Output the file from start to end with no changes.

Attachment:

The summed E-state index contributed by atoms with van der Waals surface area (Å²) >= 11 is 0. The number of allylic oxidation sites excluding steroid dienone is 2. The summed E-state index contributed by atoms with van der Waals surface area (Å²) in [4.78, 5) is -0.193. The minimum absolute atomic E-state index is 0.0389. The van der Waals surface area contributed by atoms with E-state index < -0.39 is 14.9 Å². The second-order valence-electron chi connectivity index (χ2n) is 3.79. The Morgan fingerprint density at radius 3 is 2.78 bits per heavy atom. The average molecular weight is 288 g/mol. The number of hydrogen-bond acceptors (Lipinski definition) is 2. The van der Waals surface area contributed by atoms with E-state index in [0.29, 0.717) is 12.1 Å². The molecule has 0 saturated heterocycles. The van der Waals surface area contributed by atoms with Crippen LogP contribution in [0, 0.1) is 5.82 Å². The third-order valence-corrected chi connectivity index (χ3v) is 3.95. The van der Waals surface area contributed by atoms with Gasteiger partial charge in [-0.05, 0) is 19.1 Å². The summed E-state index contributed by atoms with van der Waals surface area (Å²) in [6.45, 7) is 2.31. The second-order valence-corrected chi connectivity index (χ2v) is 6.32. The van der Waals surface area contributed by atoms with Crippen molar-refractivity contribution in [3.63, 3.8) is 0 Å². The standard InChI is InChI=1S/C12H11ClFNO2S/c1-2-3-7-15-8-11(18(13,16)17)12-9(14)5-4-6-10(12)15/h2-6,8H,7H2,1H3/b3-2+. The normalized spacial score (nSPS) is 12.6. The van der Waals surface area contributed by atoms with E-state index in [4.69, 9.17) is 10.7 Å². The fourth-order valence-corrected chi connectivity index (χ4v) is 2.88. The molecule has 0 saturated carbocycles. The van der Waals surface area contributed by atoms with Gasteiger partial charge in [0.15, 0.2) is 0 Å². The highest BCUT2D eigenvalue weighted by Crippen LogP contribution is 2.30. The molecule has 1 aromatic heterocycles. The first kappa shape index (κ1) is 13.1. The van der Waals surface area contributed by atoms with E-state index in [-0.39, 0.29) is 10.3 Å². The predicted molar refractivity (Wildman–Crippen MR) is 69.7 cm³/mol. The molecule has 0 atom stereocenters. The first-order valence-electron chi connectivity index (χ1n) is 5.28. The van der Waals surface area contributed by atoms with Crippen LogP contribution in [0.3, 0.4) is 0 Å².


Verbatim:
The summed E-state index contributed by atoms with van der Waals surface area (Å²) >= 11 is 0. The number of allylic oxidation sites excluding steroid dienone is 2. The summed E-state index contributed by atoms with van der Waals surface area (Å²) in [4.78, 5) is -0.193. The minimum absolute atomic E-state index is 0.0389. The van der Waals surface area contributed by atoms with E-state index < -0.39 is 14.9 Å². The second-order valence-electron chi connectivity index (χ2n) is 3.79. The Morgan fingerprint density at radius 3 is 2.78 bits per heavy atom. The average molecular weight is 288 g/mol. The number of hydrogen-bond acceptors (Lipinski definition) is 2. The van der Waals surface area contributed by atoms with E-state index in [0.29, 0.717) is 12.1 Å². The molecule has 0 saturated heterocycles. The van der Waals surface area contributed by atoms with Crippen LogP contribution in [0, 0.1) is 5.82 Å². The third-order valence-corrected chi connectivity index (χ3v) is 3.95. The van der Waals surface area contributed by atoms with Gasteiger partial charge in [-0.05, 0) is 19.1 Å². The summed E-state index contributed by atoms with van der Waals surface area (Å²) in [6.45, 7) is 2.31. The second-order valence-corrected chi connectivity index (χ2v) is 6.32. The van der Waals surface area contributed by atoms with Crippen molar-refractivity contribution in [3.63, 3.8) is 0 Å². The standard InChI is InChI=1S/C12H11ClFNO2S/c1-2-3-7-15-8-11(18(13,16)17)12-9(14)5-4-6-10(12)15/h2-6,8H,7H2,1H3/b3-2+. The normalized spacial score (nSPS) is 12.6. The van der Waals surface area contributed by atoms with E-state index in [4.69, 9.17) is 10.7 Å². The fourth-order valence-corrected chi connectivity index (χ4v) is 2.88. The molecule has 0 saturated carbocycles. The van der Waals surface area contributed by atoms with Gasteiger partial charge in [0.15, 0.2) is 0 Å². The highest BCUT2D eigenvalue weighted by Crippen LogP contribution is 2.30. The molecule has 1 aromatic heterocycles. The first kappa shape index (κ1) is 13.1. The van der Waals surface area contributed by atoms with E-state index in [-0.39, 0.29) is 10.3 Å². The predicted molar refractivity (Wildman–Crippen MR) is 69.7 cm³/mol. The molecule has 0 atom stereocenters. The first-order valence-electron chi connectivity index (χ1n) is 5.28. The van der Waals surface area contributed by atoms with Crippen LogP contribution in [0.3, 0.4) is 0 Å².